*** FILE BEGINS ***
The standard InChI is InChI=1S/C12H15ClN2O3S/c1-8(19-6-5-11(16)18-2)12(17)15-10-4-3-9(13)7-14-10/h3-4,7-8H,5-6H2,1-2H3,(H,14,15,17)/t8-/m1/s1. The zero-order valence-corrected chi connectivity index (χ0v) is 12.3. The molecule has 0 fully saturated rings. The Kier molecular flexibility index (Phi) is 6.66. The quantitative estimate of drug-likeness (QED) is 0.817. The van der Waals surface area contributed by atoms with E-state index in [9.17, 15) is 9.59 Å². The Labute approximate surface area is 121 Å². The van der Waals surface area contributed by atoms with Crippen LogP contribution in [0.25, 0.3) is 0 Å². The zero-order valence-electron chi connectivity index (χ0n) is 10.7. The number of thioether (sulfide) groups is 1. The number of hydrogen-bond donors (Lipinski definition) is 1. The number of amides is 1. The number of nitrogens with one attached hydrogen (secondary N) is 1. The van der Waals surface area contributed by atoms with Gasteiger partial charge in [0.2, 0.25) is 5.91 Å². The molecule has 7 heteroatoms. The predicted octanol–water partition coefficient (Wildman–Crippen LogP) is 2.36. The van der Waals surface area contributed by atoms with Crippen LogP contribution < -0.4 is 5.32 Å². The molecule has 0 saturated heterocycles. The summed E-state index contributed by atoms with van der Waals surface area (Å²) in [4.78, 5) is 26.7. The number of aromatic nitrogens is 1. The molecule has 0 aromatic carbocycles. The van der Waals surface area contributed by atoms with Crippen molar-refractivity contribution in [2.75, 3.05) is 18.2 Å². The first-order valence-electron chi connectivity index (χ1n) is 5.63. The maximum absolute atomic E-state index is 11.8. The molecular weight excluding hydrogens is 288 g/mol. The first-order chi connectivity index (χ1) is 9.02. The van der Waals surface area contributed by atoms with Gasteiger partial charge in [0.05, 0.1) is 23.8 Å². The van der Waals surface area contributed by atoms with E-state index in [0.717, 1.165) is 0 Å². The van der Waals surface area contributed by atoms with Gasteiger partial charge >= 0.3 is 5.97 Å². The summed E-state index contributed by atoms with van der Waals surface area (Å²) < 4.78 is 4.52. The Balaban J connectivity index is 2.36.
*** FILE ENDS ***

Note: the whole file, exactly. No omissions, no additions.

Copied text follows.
The standard InChI is InChI=1S/C12H15ClN2O3S/c1-8(19-6-5-11(16)18-2)12(17)15-10-4-3-9(13)7-14-10/h3-4,7-8H,5-6H2,1-2H3,(H,14,15,17)/t8-/m1/s1. The zero-order valence-corrected chi connectivity index (χ0v) is 12.3. The molecule has 0 fully saturated rings. The Kier molecular flexibility index (Phi) is 6.66. The quantitative estimate of drug-likeness (QED) is 0.817. The van der Waals surface area contributed by atoms with E-state index in [9.17, 15) is 9.59 Å². The Labute approximate surface area is 121 Å². The van der Waals surface area contributed by atoms with Crippen LogP contribution in [0.25, 0.3) is 0 Å². The zero-order valence-electron chi connectivity index (χ0n) is 10.7. The number of thioether (sulfide) groups is 1. The number of hydrogen-bond donors (Lipinski definition) is 1. The number of amides is 1. The number of nitrogens with one attached hydrogen (secondary N) is 1. The van der Waals surface area contributed by atoms with Gasteiger partial charge in [0.2, 0.25) is 5.91 Å². The molecule has 7 heteroatoms. The predicted octanol–water partition coefficient (Wildman–Crippen LogP) is 2.36. The van der Waals surface area contributed by atoms with Crippen LogP contribution < -0.4 is 5.32 Å². The molecule has 0 saturated heterocycles. The summed E-state index contributed by atoms with van der Waals surface area (Å²) in [4.78, 5) is 26.7. The number of aromatic nitrogens is 1. The molecule has 0 aromatic carbocycles. The van der Waals surface area contributed by atoms with Crippen molar-refractivity contribution in [2.75, 3.05) is 18.2 Å². The first-order valence-electron chi connectivity index (χ1n) is 5.63. The maximum absolute atomic E-state index is 11.8. The molecular weight excluding hydrogens is 288 g/mol. The first-order chi connectivity index (χ1) is 9.02. The van der Waals surface area contributed by atoms with Gasteiger partial charge in [0.05, 0.1) is 23.8 Å². The van der Waals surface area contributed by atoms with E-state index in [0.717, 1.165) is 0 Å². The van der Waals surface area contributed by atoms with Gasteiger partial charge >= 0.3 is 5.97 Å². The summed E-state index contributed by atoms with van der Waals surface area (Å²) < 4.78 is 4.52. The Balaban J connectivity index is 2.36.